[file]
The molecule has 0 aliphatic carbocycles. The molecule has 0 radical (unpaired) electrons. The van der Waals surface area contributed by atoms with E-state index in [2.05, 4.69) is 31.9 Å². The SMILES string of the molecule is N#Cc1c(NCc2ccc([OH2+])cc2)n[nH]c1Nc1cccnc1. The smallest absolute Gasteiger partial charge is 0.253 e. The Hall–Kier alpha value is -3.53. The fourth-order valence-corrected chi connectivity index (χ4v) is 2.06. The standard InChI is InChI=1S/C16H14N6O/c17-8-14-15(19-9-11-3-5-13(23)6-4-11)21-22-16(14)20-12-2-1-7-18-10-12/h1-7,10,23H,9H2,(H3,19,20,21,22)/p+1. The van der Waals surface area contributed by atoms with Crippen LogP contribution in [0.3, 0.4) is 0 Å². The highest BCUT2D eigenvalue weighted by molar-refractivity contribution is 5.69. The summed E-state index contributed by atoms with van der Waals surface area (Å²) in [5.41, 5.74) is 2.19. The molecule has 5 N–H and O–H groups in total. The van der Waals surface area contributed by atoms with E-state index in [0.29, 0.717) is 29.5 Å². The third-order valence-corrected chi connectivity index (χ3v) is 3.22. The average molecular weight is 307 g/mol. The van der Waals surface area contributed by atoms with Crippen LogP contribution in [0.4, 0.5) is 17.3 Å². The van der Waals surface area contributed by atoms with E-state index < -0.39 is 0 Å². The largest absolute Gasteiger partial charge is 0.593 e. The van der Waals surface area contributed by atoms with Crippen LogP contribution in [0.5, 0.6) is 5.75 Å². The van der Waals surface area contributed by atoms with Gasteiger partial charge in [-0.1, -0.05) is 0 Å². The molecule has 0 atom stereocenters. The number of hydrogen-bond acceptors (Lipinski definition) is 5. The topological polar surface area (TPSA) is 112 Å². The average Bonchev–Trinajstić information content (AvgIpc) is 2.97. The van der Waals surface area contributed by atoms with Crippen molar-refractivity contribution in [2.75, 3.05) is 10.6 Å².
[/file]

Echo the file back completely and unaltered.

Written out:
The molecule has 0 aliphatic carbocycles. The molecule has 0 radical (unpaired) electrons. The van der Waals surface area contributed by atoms with E-state index in [2.05, 4.69) is 31.9 Å². The SMILES string of the molecule is N#Cc1c(NCc2ccc([OH2+])cc2)n[nH]c1Nc1cccnc1. The smallest absolute Gasteiger partial charge is 0.253 e. The Hall–Kier alpha value is -3.53. The fourth-order valence-corrected chi connectivity index (χ4v) is 2.06. The standard InChI is InChI=1S/C16H14N6O/c17-8-14-15(19-9-11-3-5-13(23)6-4-11)21-22-16(14)20-12-2-1-7-18-10-12/h1-7,10,23H,9H2,(H3,19,20,21,22)/p+1. The van der Waals surface area contributed by atoms with Crippen LogP contribution in [0.3, 0.4) is 0 Å². The highest BCUT2D eigenvalue weighted by molar-refractivity contribution is 5.69. The summed E-state index contributed by atoms with van der Waals surface area (Å²) in [5.41, 5.74) is 2.19. The molecule has 5 N–H and O–H groups in total. The van der Waals surface area contributed by atoms with E-state index in [0.29, 0.717) is 29.5 Å². The third-order valence-corrected chi connectivity index (χ3v) is 3.22. The average molecular weight is 307 g/mol. The van der Waals surface area contributed by atoms with Crippen LogP contribution in [0.4, 0.5) is 17.3 Å². The van der Waals surface area contributed by atoms with E-state index < -0.39 is 0 Å². The largest absolute Gasteiger partial charge is 0.593 e. The van der Waals surface area contributed by atoms with Crippen LogP contribution in [0.5, 0.6) is 5.75 Å². The van der Waals surface area contributed by atoms with Gasteiger partial charge in [-0.1, -0.05) is 0 Å². The molecule has 0 atom stereocenters. The number of hydrogen-bond acceptors (Lipinski definition) is 5. The topological polar surface area (TPSA) is 112 Å². The average Bonchev–Trinajstić information content (AvgIpc) is 2.97. The van der Waals surface area contributed by atoms with Crippen molar-refractivity contribution in [2.75, 3.05) is 10.6 Å².